5 January 2015Print This Post

Court of Appeal: litigants in person may get help with relief from sanctions, but only “at the margins”

RCJ

Briggs LJ: CPR makes no “specific or separate” provision for litigants in person

The fact that an individual or a company is a litigant in person is not a reason for the “disapplication” of court orders, rules and directions, appeal judges have ruled.

However, in determining applications for relief from sanctions, there may be cases in which the lack of representation has “some consequences”, though this is “likely to operate at the margins”.

The Court of Appeal was ruling on a claim for trespass and interference with a right of way relating to a development in East London.

Delivering the leading judgment, Lord Justice Briggs said he wanted to “make it clear at the outset” that the fact one party was a litigant in person was “not itself not of itself a reason for the disapplication of rules, orders and directions, or for the disapplication of that part of the overriding objective which now places great value on the requirement that they be obeyed by litigants”.

Briggs LJ went on: “In short, the CPR do not, at least at present, make specific or separate provision for litigants in person.

“There may be cases in which the fact that a party is a litigant in person has some consequence in the determination of applications for relief from sanctions, but this is likely to operate at the margins.”

The court heard in Nata Lee v Abid and Another [2014] EWCA Civ 1652, that the claimants, Mr and Mrs Abid, were represented by leading and junior counsel, while Nata Lee Limited appeared “via one of its directors” in a case “in which legal complexity makes effective self-representation even harder than it usually is”.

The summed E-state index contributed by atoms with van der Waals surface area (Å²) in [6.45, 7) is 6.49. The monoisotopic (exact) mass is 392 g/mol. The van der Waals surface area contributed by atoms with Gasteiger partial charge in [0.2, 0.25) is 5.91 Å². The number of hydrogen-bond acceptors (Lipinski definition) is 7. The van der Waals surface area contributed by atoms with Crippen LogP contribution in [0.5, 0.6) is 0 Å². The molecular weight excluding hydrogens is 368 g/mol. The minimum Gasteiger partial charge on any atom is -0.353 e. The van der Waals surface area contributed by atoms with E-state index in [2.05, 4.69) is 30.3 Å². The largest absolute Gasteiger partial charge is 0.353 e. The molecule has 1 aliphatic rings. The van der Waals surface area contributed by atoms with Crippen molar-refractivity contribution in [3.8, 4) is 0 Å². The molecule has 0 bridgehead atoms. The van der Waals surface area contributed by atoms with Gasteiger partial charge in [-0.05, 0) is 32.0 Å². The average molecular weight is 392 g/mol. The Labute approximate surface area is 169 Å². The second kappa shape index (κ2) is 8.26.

Briggs LJ said that at the heart of the issues between the parties was a boundary dispute, in which Mr and Mrs Abid claimed they had acquired a “small but significant” slice of a yard, allowing it to accommodate a parked car.

The judge said this was central to the dispute because access to the residential part of the new, mixed use development was by a door which “opened onto the disputed land”.

Briggs LJ said the trial judge, District Judge Langley, concluded that the “new development encroached into the yard”, based on her preference for the Abids’ expert.

The judge had earlier dismissed an application by Nata Lee to replace its expert, on the grounds, among other things, that it was “too late” and “no good explanation had been given for its lateness”.

Briggs LJ said that this was not a case “in which the relevant requirements with which Nata Lee failed to comply were dressed up in legal jargon of a kind it simply did not understand”.

However, he considered that the judge’s refusal to admit the company’s expert witness “on what was undoubtedly a very late application” was “seriously flawed”.

Lord Justice Briggs allowed Nata Lee’s appeal in relation to the boundary dispute and ordered a retrial of the extent to which the new building and its foundations encroached into their part of the yard.

The appeal was also allowed in relation to “all other aspects” of the claim in trespass and part of the claim in respect of rights of way. Lord Justices Underhill and Moore-Bick agreed.

By Nick Hilborne

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